There are some key items that every student should know before agreeing to a student loan that often takes decades to repay, according to a news release from Attorney General Leslie Rutledge.

“A student loan should be a short-time obligation to give students an opportunity to be successful,” Rutledge said. “Unfortunately, these loans are too often carried over for decades and hold our best and brightest back from making investments or taking risks as entrepreneurs.”

Rutledge provided the following tips for students considering taking out a student loan:

• Make sure you understand your loan. Before taking out a loan, make sure you understand the repayment terms and other obligations of the loan, interest rates and how they will be applied to the loan, and where to find your balance and payment schedule after you graduate. For federal loans, visit the National Student Loan Data System (

• Take advantage of the grace period. Oftentimes, there is a grace period after you graduate or stop attending a college or university. It is important to know how long the grace period is and whether interest will be charged during the grace period. Grace periods allow you to get your “feet on the ground” while making a plan to repay the loan.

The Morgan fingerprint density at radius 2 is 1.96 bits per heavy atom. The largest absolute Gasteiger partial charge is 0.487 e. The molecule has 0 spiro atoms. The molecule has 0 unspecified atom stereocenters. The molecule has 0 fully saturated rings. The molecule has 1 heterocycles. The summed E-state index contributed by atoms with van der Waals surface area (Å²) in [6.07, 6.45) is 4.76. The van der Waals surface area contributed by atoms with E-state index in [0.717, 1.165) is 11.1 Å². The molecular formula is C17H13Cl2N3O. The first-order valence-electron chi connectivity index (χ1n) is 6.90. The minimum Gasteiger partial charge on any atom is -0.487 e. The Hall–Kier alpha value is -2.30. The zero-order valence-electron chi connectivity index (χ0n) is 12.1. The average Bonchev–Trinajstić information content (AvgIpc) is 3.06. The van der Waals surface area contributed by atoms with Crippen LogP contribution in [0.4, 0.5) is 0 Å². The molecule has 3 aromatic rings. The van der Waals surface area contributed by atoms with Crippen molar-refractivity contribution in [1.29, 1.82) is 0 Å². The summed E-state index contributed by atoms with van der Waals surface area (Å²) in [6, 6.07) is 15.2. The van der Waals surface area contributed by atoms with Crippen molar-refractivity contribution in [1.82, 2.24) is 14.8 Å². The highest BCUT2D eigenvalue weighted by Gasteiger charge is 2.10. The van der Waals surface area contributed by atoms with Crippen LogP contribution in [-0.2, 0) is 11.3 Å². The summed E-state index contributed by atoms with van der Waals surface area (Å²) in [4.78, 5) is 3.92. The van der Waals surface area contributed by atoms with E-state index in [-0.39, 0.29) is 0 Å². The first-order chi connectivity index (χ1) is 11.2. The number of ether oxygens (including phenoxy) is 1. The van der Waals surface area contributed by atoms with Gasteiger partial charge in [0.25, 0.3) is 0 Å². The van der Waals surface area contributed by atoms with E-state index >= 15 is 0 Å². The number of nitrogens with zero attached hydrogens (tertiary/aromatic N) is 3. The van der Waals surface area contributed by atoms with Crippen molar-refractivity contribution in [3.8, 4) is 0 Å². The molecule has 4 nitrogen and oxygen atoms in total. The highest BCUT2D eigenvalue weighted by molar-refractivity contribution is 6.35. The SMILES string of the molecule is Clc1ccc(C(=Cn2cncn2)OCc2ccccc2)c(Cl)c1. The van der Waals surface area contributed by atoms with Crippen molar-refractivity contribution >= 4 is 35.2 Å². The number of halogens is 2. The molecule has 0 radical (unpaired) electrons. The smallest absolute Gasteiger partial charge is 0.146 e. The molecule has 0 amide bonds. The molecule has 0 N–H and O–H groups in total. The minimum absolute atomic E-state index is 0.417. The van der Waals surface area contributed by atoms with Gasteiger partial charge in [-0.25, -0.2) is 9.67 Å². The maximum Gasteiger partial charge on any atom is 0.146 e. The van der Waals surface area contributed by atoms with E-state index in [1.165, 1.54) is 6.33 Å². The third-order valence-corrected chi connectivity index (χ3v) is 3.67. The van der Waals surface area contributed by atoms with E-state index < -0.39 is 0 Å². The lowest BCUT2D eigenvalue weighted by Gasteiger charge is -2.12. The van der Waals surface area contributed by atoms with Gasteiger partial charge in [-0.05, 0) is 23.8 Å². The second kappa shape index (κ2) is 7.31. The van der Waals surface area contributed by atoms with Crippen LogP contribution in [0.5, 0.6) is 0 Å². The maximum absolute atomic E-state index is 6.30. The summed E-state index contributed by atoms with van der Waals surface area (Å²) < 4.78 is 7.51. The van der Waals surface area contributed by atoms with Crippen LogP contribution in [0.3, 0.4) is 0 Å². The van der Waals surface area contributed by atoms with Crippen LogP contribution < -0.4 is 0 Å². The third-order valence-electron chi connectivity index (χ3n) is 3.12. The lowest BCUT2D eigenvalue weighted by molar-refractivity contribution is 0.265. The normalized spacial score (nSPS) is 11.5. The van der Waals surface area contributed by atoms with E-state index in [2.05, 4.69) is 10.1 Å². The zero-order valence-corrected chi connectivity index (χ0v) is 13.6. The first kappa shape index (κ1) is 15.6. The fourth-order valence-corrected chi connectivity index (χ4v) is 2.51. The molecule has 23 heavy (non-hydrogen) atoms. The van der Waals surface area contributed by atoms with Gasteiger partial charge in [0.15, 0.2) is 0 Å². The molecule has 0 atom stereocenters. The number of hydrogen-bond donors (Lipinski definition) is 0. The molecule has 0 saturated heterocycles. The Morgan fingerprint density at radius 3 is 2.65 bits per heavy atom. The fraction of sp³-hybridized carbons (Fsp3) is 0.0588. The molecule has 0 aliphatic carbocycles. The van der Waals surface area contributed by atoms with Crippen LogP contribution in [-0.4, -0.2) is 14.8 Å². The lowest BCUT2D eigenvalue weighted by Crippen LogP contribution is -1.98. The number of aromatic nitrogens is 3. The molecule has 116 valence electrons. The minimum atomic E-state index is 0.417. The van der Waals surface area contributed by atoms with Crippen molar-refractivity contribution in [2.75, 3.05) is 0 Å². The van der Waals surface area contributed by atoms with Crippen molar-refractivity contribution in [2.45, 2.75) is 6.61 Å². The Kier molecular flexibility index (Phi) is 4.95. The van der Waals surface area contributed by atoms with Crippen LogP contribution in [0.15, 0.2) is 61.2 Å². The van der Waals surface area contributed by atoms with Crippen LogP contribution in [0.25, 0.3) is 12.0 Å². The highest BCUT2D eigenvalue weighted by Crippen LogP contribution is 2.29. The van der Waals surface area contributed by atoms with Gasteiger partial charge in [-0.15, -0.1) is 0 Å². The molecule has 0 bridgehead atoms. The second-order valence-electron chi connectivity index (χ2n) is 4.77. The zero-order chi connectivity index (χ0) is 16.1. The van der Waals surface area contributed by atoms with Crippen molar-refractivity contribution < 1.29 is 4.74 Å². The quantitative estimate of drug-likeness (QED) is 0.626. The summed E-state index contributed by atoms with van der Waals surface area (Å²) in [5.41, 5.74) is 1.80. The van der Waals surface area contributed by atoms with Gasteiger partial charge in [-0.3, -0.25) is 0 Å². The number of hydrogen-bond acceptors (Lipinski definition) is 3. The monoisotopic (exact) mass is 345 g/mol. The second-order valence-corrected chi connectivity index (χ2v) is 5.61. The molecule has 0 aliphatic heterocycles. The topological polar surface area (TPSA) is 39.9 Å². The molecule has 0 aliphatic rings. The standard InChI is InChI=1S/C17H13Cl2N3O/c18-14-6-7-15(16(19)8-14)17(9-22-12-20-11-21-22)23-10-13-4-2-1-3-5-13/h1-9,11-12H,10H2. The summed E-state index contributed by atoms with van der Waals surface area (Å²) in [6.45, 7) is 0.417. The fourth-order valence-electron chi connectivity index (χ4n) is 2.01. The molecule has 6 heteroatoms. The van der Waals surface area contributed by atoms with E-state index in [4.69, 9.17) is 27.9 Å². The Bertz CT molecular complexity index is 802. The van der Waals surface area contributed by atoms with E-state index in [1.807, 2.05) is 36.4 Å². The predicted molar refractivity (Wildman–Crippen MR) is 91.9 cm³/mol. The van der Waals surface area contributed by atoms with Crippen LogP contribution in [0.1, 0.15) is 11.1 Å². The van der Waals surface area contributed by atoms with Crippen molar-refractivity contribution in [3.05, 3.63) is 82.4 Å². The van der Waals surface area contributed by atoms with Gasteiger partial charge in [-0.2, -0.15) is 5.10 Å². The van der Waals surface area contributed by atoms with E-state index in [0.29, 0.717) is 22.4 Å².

• Know your re-payment options. Every loan is different and some offer the chance to change payment options based on your income rather than a set monthly amount. In some cases, if you are going through a financial hardship, there is the ability to temporarily defer payments.

• Be wary of loan consolidation and refinance offers. Many companies offer loan refinance options, but may not provide the promised service or might provide services that consumers can access for no cost. Consumers should learn all details about any loan refinance offer before enrolling in one.

• Check your credit report to see all of your education debts, including federal and private student loans.

For more information, the Arkansas Student Loan Authority can be contacted at or 800-443-6030 or call the Arkansas Attorney General’s Office at 800-482-8982 or visit or